For the “Western” creative elite residing in Europe (most notably Paris) during and after World War I, Gertrude Stein served as the figurehead. An avowed patroness of the arts as well as a celebrated modernist author, the starstruck Ernest Hemingway counted himself among her many proteges. And, most likely, probably stands as her most famous in the minds of our target audience. His lush memoir A Moveable Feast depicts their mentor-mentee relationship in honest detail, but their views on literature clashed so much they spent the later decades of their lives in a bitter quarrel.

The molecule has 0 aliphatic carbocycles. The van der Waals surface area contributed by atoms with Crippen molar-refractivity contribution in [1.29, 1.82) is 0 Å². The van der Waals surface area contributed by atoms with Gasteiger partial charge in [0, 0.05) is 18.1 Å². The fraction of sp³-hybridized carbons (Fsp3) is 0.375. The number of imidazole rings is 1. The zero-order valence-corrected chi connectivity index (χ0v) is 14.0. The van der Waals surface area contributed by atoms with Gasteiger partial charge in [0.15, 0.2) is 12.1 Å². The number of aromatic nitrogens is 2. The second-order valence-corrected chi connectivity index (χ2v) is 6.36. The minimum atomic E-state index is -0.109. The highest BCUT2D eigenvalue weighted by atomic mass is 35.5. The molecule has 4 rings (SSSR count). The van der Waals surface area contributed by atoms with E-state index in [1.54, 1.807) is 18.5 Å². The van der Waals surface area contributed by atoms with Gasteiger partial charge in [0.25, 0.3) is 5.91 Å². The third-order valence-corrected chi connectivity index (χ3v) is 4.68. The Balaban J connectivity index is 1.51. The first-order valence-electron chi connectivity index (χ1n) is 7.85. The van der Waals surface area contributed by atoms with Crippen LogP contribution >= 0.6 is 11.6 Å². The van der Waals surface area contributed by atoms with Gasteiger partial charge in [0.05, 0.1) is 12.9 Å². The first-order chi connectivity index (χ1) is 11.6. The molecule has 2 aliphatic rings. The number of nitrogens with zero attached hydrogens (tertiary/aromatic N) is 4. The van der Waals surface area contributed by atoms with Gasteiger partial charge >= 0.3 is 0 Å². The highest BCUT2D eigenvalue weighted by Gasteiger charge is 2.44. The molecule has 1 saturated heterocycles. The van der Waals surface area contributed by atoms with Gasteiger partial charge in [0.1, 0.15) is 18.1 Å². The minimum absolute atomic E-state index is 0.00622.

Andrew Carnegie and Charles Schwab:
Charles Schwab the American steel tycoon, not Charles Schwab the finance and investment guy. The young manufacturer’s career started on the ground level at Carnegie Steel Company, but the eponymous philanthropist and businessman noted his potential at an early age and guided him toward J.P. Morgan, with whom he eventually formed the United States Steel Corporation. Although he quickly exited the president position to lead Bethlehem Steel, Schwab applied everything Andrew Carnegie nurtured within him about both business and metallurgy to millions. Then he died poor because of what a terrible spender and investor he proved to be, which isn’t really irony so much as a very strange coincidence.
Sidney Poitier and Denzel Washington: